International Lease Finance Corp. is struggling to retrieve six Airbus SAS aircraft in India formerly operated by Kingfisher Airlines Ltd., saying it’s being “held hostage” by local government authorities.
The world’s second-biggest aircraft leasing company had sought to repossess the planes, saying the carrier was in default of contract conditions. While India’s civil aviation authority said it has deregistered four aircraft and will soon proceed with the other two, ILFC still can’t get them back because other government bodies have yet to cooperate, ILFC Chief Executive Officer Henri Courpron said today.
“Deregistration is only one of the steps you need to get the airplanes out of the country,” Courpron said in an interview in Dublin at a conference sponsored by Airline Economics. “There are other authorities in the country, like airports and tax authorities, who have an ax to grind against Kingfisher and we are being held hostage to this process.”
ILFC’s woes in India underscore the commercial constraints to fund growth in a country of 1 billion people that promises to be one of the fastest-growing aviation markets. Airbus SAS predicts demand in India for more than 1,040 planes valued at $145 billion by 2030, while Boeing has a more optimistic forecast for 1,320 jets by then.
Arun Mishra, director general of civil aviation in India, said the proper measures are being taken.
“As far as we’re concerned, we’ve deregistered four aircraft belonging to ILFC and the remaining two aircraft, we’ll be deregistering them soon,” he said by telephone.
Carriers in India face rising aircraft financing costs after Kingfisher defaulted on leases and government authorities failed to help recover the planes, DVB Bank SE said this month. The lender suspended all financing to Indian carriers because of the situation.
India acceded to the Cape Town Convention in 2008, defining the rights of aircraft owners or lessors in case of a default on payments, allowing them to get their equipment back quickly if there is no resolution.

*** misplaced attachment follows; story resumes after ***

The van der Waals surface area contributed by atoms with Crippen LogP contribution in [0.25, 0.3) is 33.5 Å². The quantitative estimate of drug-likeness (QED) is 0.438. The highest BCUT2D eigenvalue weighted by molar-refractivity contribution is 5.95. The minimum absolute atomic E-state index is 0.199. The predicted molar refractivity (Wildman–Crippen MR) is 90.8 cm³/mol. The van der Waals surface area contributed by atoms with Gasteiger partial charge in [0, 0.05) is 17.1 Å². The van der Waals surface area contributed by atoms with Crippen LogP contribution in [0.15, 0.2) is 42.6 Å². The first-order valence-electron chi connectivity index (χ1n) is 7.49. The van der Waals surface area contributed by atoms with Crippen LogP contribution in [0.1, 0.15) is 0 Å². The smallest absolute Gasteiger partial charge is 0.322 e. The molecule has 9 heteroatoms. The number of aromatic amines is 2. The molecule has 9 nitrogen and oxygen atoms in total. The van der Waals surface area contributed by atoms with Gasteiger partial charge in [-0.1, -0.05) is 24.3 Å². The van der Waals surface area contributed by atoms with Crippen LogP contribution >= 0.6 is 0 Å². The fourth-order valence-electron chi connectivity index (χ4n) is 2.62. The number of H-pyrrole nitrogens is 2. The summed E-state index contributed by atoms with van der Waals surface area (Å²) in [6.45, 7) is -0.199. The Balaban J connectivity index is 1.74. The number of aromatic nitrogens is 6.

The Indian administration at this point isn’t adhering to the rules in the agreement, or to its own laws in place before that agreement, said Bertrand Grabowski, managing director for aviation at DVB Bank, who wants to repossess two Airbus A320 planes that DVB financed. The government has refused to de-register those planes, making it impossible for him to sell them elsewhere.
The two planes financed by DVB with Kingfisher were purchased before the Cape Town agreement was in place, he said.
“It’s not good news,” Nigel Taylor, Airbus’s director of aircraft finance said in an interview at the conference, talking about the difficulties faced by DVB and ILFC. “I think India should react to restore investor confidence in financing aircraft to India.”
Kostya Zolotusky, managing director at Boeing Capital Markets, the Chicago-based planemaker’s finance arm, said cooperation is needed with Indian authorities.
“What we need to do is essentially work on how India starts to apply the treaty and evolve from the past difficult resolutions of defaults and repossessions,” said Zolotusky.
ILFC is losing monthly revenue on renting the aircraft because it cannot commit to leasing the single-aisle planes to another customer. It doesn’t know when it may get the aircraft back, and negotiations with local authorities continue, Courpron said today.
India’s Civil Aviation Minister Ajit Singh said today that Kingfisher needs at least 10 billion rupees for a “restart” of the carrier. The government supports the company’s revival plan, and Kingfisher needs to get endorsement from all stakeholders, including employees, Singh said.